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Before your kiddos start playing doctor, you’ve already mastered the art of that role yourself. You may not have a plastic stethoscope, but from the minute your little one was born, you’ve been paying attention to their heartbeat and trying your best to notice symptoms and form diagnoses.

You don’t want your judgment to be the end-all, be-all—but you do hope that you have it right at least two out of three times because the biggest question you’re asking is: does my little one need to go to a doctor?

Our expert, Amy Shapiro MS, RD, CDN of Real Nutrition NYC thinks there are some things you can do to help your little one who is scared of new foods. For instance, giving little ones positive, stress-free feelings around meal time can give them something positive to mimic and replace any anxiety with.

But, what happens when picky eating becomes something you’re starting to lose sleep over? We’ve compiled three questions to ask yourself to help figure out how to best address the “no food other than french fries” mantra.

1. When did the picky eating start?

I know it feels like you’ve been living this journey for a million years, but actually taking a few minutes to think back to your earliest recollection of picky eating can help you determine whether it may be a phase or whether it could be indicative of a larger, more chronic issue.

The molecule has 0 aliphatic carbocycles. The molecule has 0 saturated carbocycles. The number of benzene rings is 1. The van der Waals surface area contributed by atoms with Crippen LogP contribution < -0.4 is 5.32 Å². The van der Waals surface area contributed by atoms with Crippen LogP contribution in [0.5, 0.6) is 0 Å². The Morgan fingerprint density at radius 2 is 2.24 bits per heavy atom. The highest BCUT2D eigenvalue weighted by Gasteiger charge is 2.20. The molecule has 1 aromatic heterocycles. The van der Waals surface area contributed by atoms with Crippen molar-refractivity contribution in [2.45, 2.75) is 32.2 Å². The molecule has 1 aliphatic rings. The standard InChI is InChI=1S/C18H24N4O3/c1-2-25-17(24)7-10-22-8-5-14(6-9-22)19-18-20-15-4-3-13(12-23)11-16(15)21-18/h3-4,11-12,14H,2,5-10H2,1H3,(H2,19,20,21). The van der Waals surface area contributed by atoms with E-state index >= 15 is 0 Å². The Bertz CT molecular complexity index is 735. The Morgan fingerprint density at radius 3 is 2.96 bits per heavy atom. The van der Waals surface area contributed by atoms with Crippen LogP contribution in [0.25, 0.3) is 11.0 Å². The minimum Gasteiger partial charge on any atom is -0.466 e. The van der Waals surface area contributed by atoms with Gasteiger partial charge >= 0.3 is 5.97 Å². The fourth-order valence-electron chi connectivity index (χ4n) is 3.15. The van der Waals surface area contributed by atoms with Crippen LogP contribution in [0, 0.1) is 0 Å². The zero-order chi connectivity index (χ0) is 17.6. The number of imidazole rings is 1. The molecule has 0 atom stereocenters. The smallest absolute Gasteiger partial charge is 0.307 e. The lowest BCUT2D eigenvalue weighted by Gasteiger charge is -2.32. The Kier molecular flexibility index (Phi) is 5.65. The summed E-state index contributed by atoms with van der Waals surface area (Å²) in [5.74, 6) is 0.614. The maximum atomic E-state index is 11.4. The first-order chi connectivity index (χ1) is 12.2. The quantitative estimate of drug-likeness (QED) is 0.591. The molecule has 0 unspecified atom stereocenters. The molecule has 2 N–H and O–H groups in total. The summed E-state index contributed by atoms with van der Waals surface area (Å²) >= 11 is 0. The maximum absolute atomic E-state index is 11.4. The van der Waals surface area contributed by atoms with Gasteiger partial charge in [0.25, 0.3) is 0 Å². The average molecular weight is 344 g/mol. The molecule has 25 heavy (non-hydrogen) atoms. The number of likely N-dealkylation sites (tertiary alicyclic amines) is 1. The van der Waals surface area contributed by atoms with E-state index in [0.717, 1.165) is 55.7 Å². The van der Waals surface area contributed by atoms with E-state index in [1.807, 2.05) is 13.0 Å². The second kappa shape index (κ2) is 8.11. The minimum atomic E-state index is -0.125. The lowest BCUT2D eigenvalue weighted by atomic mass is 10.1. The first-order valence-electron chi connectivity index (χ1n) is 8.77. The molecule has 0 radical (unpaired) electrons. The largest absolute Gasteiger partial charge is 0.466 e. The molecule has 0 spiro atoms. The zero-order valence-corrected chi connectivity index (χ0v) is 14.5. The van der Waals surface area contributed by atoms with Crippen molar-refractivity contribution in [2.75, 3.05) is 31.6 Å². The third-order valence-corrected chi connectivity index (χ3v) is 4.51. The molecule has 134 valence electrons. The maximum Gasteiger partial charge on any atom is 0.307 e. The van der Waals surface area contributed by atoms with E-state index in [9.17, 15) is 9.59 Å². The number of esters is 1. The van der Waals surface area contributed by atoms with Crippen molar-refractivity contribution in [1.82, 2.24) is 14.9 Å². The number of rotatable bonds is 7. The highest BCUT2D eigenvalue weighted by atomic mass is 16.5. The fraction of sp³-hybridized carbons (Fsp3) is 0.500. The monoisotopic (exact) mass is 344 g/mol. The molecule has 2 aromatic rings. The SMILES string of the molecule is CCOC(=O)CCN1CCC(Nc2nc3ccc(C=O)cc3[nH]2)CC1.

If your little one has always had trouble taking in new foods, it could be less picky eating and more about trouble chewing or moving his or her jaw in a specific way. An article from The New York Times noted how one little one was able to nix picky eating (and gain weight) once he started seeing a speech therapist that helped him learn how to use his jaw and mouth better.

2. Is the “yes” food list getting smaller and smaller?

Parents.com dubs this one of their top red flags when it comes to your picky eater and we have to agree. If your determined kiddo keeps shrinking the list of foods they will eat, it may be time to tap in your pediatrician for some extra guidance. Understanding why your child is triggered by texture, colors, or tastes, can help your medical team nail down the kind of plan you can then implement at home. We know that our word of the year is repetition, but we encourage to pursue it once the right foundation is in place.

3. Does eating spark persistent anxiety?

There’s a difference between snubbing broccoli because it isn’t a piece of pineapple and becoming anxious when they’re around food or being afraid to go on playdates for food-related reasons. While it may be hard to say out loud what behavior seems more consistent with your little one, doing so can help you and the medical support team around you figure out whether it’s time to invite therapists into the mix.

We know none of these questions are easy to ask yourself let alone answer with your little one in mind, but doing so could be the difference maker between not knowing where the frustrating mealtimes are stemming from and knowing how to better navigate them. Baby steps, yours and theirs will (and can) make a difference.